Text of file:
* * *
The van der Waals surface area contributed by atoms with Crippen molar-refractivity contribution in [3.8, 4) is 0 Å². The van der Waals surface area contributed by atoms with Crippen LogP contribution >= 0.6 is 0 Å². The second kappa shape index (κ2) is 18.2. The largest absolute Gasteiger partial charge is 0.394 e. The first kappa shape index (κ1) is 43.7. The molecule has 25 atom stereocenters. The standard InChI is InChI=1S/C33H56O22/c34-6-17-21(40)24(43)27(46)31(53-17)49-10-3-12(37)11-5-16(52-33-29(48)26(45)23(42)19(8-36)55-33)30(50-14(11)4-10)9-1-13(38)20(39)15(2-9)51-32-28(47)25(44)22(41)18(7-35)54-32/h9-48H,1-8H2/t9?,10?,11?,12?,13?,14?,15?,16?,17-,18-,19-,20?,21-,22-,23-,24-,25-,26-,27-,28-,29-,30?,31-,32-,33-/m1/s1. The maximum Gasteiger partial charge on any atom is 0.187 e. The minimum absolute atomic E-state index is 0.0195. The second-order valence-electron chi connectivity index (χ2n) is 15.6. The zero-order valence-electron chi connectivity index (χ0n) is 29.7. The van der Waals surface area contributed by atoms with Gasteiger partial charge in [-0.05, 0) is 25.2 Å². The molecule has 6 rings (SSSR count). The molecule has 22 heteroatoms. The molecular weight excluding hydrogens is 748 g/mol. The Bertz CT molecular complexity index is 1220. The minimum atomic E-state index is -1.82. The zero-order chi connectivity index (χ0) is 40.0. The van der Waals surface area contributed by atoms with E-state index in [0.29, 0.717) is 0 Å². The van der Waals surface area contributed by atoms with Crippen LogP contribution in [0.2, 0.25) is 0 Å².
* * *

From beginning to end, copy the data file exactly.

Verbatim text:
The van der Waals surface area contributed by atoms with Crippen molar-refractivity contribution in [3.8, 4) is 0 Å². The van der Waals surface area contributed by atoms with Crippen LogP contribution >= 0.6 is 0 Å². The second kappa shape index (κ2) is 18.2. The largest absolute Gasteiger partial charge is 0.394 e. The first kappa shape index (κ1) is 43.7. The molecule has 25 atom stereocenters. The standard InChI is InChI=1S/C33H56O22/c34-6-17-21(40)24(43)27(46)31(53-17)49-10-3-12(37)11-5-16(52-33-29(48)26(45)23(42)19(8-36)55-33)30(50-14(11)4-10)9-1-13(38)20(39)15(2-9)51-32-28(47)25(44)22(41)18(7-35)54-32/h9-48H,1-8H2/t9?,10?,11?,12?,13?,14?,15?,16?,17-,18-,19-,20?,21-,22-,23-,24-,25-,26-,27-,28-,29-,30?,31-,32-,33-/m1/s1. The maximum Gasteiger partial charge on any atom is 0.187 e. The minimum absolute atomic E-state index is 0.0195. The second-order valence-electron chi connectivity index (χ2n) is 15.6. The zero-order valence-electron chi connectivity index (χ0n) is 29.7. The van der Waals surface area contributed by atoms with Gasteiger partial charge in [-0.05, 0) is 25.2 Å². The molecule has 6 rings (SSSR count). The molecule has 22 heteroatoms. The molecular weight excluding hydrogens is 748 g/mol. The Bertz CT molecular complexity index is 1220. The minimum atomic E-state index is -1.82. The zero-order chi connectivity index (χ0) is 40.0. The van der Waals surface area contributed by atoms with E-state index in [0.29, 0.717) is 0 Å². The van der Waals surface area contributed by atoms with Crippen LogP contribution in [0.2, 0.25) is 0 Å².